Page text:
Seven hundred unique possessions from the former Devon home of the 'Queen of Crime' Dame Agatha Christie have sold for more than £300,000 at auction in Exeter.
The sale included a collection of the crime writer's first edition novels, which sold for £41,700. One buyer paid £2,400 for Death on the Nile, the most expensive of the books sold at the auction.
The signed books, ceramics, pictures, prints, furniture and jewellery attracted enormous interest from around the world.
|Taking telephone bids|
The unique possessions belonging to the crime novelist were being sold for thousands more than originally expected.
Initial estimates for the 700 lots ranged from £200,000 to £250,000. But†from the start of bidding, it was clear many of the items would sell for two or three times their estimate.
The most valuable of all the lots was a large Hispano-Flemish cabinet which sold for £13,000.
Bidding, which started at 10am, finished at 7pm after nearly 1,000 people had packed the auction room throughout the day.
The sale was made up of surplus items from Greenway House, Christie's holiday retreat in South Devon.
|One of the books with a personal inscription|
Held at Bearne's in Exeter, the auction raised £303,000, half of which will go to the National Trust to pay for conservation work at Greenway which is due to open to the public in 2008.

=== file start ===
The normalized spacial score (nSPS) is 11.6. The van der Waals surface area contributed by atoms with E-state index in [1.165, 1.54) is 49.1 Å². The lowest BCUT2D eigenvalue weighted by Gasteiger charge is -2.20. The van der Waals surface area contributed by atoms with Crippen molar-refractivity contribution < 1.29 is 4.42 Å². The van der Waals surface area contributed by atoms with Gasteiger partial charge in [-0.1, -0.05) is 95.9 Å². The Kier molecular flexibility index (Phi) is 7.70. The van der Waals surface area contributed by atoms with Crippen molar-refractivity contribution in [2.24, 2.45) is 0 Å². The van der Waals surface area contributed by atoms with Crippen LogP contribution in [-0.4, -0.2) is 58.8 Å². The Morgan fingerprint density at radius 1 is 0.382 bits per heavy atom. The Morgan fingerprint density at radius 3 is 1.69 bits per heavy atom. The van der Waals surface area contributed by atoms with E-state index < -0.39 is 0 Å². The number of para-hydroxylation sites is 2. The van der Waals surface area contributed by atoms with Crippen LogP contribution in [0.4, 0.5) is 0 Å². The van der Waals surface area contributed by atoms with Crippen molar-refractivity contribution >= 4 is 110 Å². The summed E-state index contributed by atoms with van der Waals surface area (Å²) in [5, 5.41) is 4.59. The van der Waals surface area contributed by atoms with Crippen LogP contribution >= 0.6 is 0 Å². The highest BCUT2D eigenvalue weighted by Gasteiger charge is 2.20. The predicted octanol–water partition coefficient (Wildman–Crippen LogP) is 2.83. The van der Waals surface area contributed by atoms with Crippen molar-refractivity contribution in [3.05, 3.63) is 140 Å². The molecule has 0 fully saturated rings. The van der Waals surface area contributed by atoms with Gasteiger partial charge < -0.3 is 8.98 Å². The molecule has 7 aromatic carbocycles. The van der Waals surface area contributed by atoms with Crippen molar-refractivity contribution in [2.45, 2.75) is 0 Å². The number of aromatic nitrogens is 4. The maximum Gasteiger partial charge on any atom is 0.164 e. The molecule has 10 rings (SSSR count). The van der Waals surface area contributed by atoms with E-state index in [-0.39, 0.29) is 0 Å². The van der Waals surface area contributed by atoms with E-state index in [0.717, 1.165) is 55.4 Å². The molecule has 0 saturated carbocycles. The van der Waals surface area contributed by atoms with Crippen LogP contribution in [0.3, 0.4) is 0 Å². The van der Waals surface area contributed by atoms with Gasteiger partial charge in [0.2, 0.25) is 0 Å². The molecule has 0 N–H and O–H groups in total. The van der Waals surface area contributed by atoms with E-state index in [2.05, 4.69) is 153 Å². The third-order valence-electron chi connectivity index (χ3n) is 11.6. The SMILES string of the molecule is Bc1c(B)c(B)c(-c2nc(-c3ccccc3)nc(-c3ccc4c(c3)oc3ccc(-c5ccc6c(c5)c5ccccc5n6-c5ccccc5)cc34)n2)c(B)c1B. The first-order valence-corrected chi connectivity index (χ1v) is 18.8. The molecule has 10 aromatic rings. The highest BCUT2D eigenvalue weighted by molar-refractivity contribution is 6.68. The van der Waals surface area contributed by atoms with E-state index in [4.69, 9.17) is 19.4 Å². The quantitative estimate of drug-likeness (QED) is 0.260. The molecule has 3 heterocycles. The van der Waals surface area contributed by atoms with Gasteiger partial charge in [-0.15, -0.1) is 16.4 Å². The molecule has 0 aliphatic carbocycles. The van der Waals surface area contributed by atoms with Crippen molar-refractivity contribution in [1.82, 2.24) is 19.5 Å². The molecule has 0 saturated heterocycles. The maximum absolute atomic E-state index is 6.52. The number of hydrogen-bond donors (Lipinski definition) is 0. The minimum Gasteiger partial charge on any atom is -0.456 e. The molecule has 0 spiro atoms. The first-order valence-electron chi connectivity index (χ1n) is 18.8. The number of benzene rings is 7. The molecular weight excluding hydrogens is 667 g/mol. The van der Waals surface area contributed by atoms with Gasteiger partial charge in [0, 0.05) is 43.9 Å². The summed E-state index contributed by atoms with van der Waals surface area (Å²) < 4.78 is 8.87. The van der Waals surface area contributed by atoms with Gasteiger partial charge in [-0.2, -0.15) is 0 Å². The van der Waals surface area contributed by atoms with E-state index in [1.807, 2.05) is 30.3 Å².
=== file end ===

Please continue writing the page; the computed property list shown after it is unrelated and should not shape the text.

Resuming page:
Bearne's director Daniel Goddard said it had been difficult to value the lots because of the need to take into account "the Agatha Christie factor".
"There are a lot of people new to the auction room who are just caught up in the Agatha Christie thing," he said.
"The interest has been considerable and it is world-wide. The main interest areas abroad have come from America and Australia."
Businessman Rex Rozario bought two vases in the sale for £385 and said it was because he wanted something unique for his home.
"I have read quite a few of her books and now I can say I have something that was from Agatha Christie's house," he said.
|Items sold for more than expected|
Andrew Thomas, a partner with Bearne's, said: "Bidders turned out in force and not only voted with their feet but also their wallets too in order to buy a piece of the Agatha Christie legend.
"The sale atmosphere was electric but, more importantly, a considerable sum has been raised which will help the National Trust's restoration of Greenway House."
Christie lived at Greenway, near Brixham, for 38 years.
She bought Greenway in 1938 and although she never wrote any of her books there, it became a summer home and a retreat for her until her death in 1976.
The house, which sits on the banks of the River Dart, made thinly-disguised appearances in at least two of Dame Agatha's novels.
It is thought to appear in Dead Man's Folly, written in 1956, and Five Little Pigs, written in 1943.
Greenway was gifted to the National Trust in 2000 by Dame Agatha's daughter Rosalind Hicks and her husband Anthony. The gardens there opened to the public in 2002.
Following the death of Rosalind in 2004 and Anthony in 2005, Dame Agatha's grandson Mathew Prichard gave permission to the National Trust to open up the 18th Century house.
The trust hopes to reopen the house during 2008 once a multi-million pound restoration is completed.
The sale coincides with the second Christie Week, a national celebration to mark her birthday and recognise her legacy.